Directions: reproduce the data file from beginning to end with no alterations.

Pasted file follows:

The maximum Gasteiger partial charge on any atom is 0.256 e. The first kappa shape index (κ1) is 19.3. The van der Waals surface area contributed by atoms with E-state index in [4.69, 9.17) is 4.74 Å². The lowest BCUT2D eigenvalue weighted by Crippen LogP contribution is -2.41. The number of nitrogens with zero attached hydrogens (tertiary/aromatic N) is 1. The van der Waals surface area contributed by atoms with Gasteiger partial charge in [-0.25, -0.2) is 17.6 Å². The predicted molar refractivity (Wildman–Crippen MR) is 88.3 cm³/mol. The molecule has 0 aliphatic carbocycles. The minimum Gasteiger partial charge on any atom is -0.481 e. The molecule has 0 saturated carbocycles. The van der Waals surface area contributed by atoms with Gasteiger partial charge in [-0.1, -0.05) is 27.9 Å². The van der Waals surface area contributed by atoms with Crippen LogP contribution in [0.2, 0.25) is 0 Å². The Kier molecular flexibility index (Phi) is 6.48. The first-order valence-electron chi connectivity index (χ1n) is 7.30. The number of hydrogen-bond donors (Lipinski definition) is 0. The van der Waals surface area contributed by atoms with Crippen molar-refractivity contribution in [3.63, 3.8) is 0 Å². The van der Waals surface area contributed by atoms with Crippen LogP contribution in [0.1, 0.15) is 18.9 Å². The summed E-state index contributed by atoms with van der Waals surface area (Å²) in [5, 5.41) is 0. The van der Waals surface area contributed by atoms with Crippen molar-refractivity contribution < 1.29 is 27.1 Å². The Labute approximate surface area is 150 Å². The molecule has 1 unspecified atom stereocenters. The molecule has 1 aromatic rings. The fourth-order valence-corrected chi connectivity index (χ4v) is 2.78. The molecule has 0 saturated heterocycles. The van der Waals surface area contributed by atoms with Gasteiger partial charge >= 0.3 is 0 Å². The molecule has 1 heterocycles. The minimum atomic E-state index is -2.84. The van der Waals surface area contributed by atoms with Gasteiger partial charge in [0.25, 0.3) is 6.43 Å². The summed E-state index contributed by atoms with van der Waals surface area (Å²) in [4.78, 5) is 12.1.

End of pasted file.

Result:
The maximum Gasteiger partial charge on any atom is 0.256 e. The first kappa shape index (κ1) is 19.3. The van der Waals surface area contributed by atoms with E-state index in [4.69, 9.17) is 4.74 Å². The lowest BCUT2D eigenvalue weighted by Crippen LogP contribution is -2.41. The number of nitrogens with zero attached hydrogens (tertiary/aromatic N) is 1. The van der Waals surface area contributed by atoms with Gasteiger partial charge in [-0.25, -0.2) is 17.6 Å². The predicted molar refractivity (Wildman–Crippen MR) is 88.3 cm³/mol. The molecule has 0 aliphatic carbocycles. The minimum Gasteiger partial charge on any atom is -0.481 e. The molecule has 0 saturated carbocycles. The van der Waals surface area contributed by atoms with Gasteiger partial charge in [-0.1, -0.05) is 27.9 Å². The van der Waals surface area contributed by atoms with Crippen LogP contribution in [0.2, 0.25) is 0 Å². The Kier molecular flexibility index (Phi) is 6.48. The first-order valence-electron chi connectivity index (χ1n) is 7.30. The number of hydrogen-bond donors (Lipinski definition) is 0. The van der Waals surface area contributed by atoms with Crippen molar-refractivity contribution in [3.63, 3.8) is 0 Å². The van der Waals surface area contributed by atoms with Crippen LogP contribution in [0.1, 0.15) is 18.9 Å². The summed E-state index contributed by atoms with van der Waals surface area (Å²) in [5, 5.41) is 0. The van der Waals surface area contributed by atoms with Crippen molar-refractivity contribution < 1.29 is 27.1 Å². The Labute approximate surface area is 150 Å². The molecule has 1 unspecified atom stereocenters. The molecule has 1 aromatic rings. The fourth-order valence-corrected chi connectivity index (χ4v) is 2.78. The molecule has 0 saturated heterocycles. The van der Waals surface area contributed by atoms with Gasteiger partial charge >= 0.3 is 0 Å². The molecule has 1 heterocycles. The minimum atomic E-state index is -2.84. The van der Waals surface area contributed by atoms with Gasteiger partial charge in [0.25, 0.3) is 6.43 Å². The summed E-state index contributed by atoms with van der Waals surface area (Å²) in [4.78, 5) is 12.1.